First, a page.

Over time, Ayzenberg will know you far better than you know yourself.

From a positive perspective, it will create more efficient systems for leveraging advertising dollars, and for you as the consumer, to only see products and deals that you’re interested in.

However, an A.I. system like this will be equally good at scoping out your main vulnerabilities, weaknesses, and liabilities.

In much the same way Google’s personalized marketing system delivers targeted ads, a weaponized intimidation engine will be capable of delivering highly targeted threats.

As A.I. cyber crimes escalate, we run the risk of having our social structures deteriorate into invisible mafia-style communities with the blackmailers ruling the blackmailees, and few, if any, capable of understanding the behind-the-scenes war zones?

Understanding the Targets

People who live in obscurity, eking out a living just to keep their families afloat, generally have less to worry about. But they can still find themselves as unwitting pawns in a much larger scheme.

Most primary targets will be the fame-seekers, those driven by accomplishment, status, and position. All the trapping of power and success make them the most vulnerable.

Virtually any person, put under a microscope, can be threatened with his or her own character flaws.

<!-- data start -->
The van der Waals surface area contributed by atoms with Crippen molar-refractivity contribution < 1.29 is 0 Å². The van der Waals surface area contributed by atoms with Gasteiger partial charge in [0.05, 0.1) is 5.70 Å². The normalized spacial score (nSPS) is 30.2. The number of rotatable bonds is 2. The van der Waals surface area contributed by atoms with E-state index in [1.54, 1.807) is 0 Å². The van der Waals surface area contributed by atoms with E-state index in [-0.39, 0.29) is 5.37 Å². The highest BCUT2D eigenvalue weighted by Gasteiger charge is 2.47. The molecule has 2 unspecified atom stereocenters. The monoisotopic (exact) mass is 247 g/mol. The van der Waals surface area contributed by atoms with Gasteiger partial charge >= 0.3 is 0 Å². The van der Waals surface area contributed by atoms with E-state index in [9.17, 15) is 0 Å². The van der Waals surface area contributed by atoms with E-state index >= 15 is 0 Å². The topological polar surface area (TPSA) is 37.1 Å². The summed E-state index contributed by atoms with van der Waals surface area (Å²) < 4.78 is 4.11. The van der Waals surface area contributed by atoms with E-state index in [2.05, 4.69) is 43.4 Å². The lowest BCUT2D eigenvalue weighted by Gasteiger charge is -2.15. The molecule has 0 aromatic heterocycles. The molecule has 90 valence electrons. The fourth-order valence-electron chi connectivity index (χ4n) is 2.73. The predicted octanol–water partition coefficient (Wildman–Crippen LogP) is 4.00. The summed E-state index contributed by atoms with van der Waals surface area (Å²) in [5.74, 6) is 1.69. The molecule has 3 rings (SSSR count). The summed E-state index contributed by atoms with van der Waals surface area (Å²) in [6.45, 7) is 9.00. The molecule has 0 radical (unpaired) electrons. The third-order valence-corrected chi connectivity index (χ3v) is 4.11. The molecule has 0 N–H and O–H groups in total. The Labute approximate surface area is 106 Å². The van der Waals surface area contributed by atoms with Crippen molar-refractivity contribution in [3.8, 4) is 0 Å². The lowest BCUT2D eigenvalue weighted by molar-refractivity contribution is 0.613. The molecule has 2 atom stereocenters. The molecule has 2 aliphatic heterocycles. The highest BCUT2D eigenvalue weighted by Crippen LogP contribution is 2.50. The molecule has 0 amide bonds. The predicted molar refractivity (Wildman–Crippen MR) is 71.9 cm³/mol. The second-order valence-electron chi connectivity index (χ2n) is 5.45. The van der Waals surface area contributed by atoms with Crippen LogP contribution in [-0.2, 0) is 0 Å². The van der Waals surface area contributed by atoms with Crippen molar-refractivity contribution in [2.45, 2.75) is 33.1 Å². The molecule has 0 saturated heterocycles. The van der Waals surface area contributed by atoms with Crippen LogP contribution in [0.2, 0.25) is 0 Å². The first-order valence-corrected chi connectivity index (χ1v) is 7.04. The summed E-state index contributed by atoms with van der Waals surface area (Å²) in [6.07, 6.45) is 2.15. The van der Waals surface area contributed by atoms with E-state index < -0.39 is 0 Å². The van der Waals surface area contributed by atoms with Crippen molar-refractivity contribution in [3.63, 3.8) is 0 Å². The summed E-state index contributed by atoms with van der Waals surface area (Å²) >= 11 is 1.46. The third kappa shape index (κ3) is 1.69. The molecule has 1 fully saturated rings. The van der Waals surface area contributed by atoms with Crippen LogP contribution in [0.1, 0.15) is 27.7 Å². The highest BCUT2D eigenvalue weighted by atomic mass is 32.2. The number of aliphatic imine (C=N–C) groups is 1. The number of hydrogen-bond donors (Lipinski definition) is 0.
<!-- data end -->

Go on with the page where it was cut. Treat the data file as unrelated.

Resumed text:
Perhaps the greatest danger comes from knowing personal weaknesses, and in most cases, it’s the person or thing they care about most. For an A.I. seeking leverage, the quickest results will come the greatest point of leverage, and whether it’s a child, parent, valuable possession, or someone’s reputation, one well-crafted threat can turn a mild concern into instant blackmail.

Eight Scenarios

Virtually every situation presents an opportunity for weaponized A.I., but each will require different strategies, targets, and techniques. Once a clear objective is put into place, the A.I. will use a series of trial and error processes to find the optimal strategy.

A.I. tools will include incentives, pressures, threats, intimidation, accusations, theft, and blackmail. All can be applied in some fashion to targeted individuals as well as those close to them.

If a $100,000 reward is offered to someone to kidnap an eight-year-old girl, many who pride themselves in being law-abiding citizens will jump at the chance, knowing full well that if they don’t do it, someone else will. They also know that the A.I. will “protect” them and that if they don’t do it, someone not as nice will run with it.